Armyworm infestation great concern: Philsurin 

Sugarcane attacked by armyworms in Himamaylan City being sprayed with insecticide.* SRA BISCOM photo 

Fall armyworm attacks on crops in two cities and five towns in Negros Occidental have affected 381 farmers, an   Office of the   Provincial Agriculturist (OPA) updated report released Monday, June 24, showed. 

The attacks have affected sugarcane on 80 hectares in Himamaylan City and corn covering 216.49 hectares in Himamaylan and Kabankalan cities, and Isabela, Binalbagan, Moises Padilla,  Ilog and La Castellana, the OPA report said. 

The Philippine Sugar Research Institute (PHILSURIN) said, in a statement released Monday, that the  recent infestation of armyworms, locally known as “Tagostos”, on several fields in the southern Negros calls for great concern in the sugar industry. 

“This outbreak is not out of mere coincidence, but a result of numerous factors which are chiefly driven by climate change. Severe infestation of armyworms usually occurs at the onset of the rainy season after a long dry spell,” it said.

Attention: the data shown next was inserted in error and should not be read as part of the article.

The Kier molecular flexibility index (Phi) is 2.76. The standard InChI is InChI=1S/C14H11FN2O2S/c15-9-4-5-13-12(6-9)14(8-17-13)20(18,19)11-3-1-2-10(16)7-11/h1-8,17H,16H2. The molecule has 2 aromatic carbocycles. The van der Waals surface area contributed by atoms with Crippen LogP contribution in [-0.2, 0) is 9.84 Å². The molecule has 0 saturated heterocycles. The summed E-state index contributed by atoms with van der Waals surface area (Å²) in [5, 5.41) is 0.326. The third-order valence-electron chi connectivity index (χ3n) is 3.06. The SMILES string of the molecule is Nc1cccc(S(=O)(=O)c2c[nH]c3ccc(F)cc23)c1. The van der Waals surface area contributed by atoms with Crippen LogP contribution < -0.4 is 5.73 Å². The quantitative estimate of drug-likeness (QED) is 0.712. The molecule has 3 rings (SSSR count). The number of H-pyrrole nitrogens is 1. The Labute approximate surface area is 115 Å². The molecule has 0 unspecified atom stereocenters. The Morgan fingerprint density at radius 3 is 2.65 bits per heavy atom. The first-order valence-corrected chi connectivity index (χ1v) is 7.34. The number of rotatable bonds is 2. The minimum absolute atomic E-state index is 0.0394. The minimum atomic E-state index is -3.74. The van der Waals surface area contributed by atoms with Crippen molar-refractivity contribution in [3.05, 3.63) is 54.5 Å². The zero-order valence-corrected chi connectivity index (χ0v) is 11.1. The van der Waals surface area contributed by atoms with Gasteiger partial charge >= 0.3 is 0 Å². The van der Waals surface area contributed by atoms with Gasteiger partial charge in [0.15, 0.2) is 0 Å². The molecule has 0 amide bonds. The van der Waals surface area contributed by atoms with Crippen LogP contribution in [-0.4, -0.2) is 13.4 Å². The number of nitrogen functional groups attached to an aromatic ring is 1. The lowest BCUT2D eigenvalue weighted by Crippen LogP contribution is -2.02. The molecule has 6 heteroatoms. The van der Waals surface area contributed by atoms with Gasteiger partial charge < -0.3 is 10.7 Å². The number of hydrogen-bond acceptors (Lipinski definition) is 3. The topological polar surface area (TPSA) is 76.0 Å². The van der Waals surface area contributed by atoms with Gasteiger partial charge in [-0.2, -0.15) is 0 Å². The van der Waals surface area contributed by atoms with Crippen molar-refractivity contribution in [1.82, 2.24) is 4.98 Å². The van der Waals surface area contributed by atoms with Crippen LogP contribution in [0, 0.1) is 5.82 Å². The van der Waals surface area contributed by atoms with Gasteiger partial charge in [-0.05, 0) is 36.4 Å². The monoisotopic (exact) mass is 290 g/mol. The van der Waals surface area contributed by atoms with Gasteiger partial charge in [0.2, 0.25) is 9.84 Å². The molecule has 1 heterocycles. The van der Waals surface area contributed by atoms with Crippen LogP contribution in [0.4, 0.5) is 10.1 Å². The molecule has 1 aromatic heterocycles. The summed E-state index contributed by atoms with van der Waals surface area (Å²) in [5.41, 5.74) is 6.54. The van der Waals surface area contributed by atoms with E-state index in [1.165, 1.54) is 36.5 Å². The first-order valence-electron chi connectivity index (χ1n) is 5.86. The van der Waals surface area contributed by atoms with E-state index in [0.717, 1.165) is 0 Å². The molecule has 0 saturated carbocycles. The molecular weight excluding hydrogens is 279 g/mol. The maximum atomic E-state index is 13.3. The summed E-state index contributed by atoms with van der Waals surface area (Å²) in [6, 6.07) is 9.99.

The armyworms are one of the most destructive leaf feeders. The armyworm activities are more prominent when nights are warm and debris or cane trash is in the sugarcane fields. Severe infestation in cane usually defoliates standing young cane leaving only the midribs standing, PHILSURIN said. 

The key to managing armyworm infestations is early detection and intervention, as these pests can quickly cause extensive damage if left unchecked, it said. 

 The following are PHILSURIN’s recommendations to manage armyworms from transferring to another field: 

 • Clean borders (no weeds) and formation of furrows along the borders will manage the further spread of the armyworms to the other field; 

 • Avoid as much as practicable to conserve trash on flat land with history of flooding and armyworm infestation; and 

 • Chemical control (only for heavily infested field) with insecticide should target larva 10 to 20mm long. Larvae larger than 20mm long can be very difficult to kill and may require higher rate of insecticides.*  

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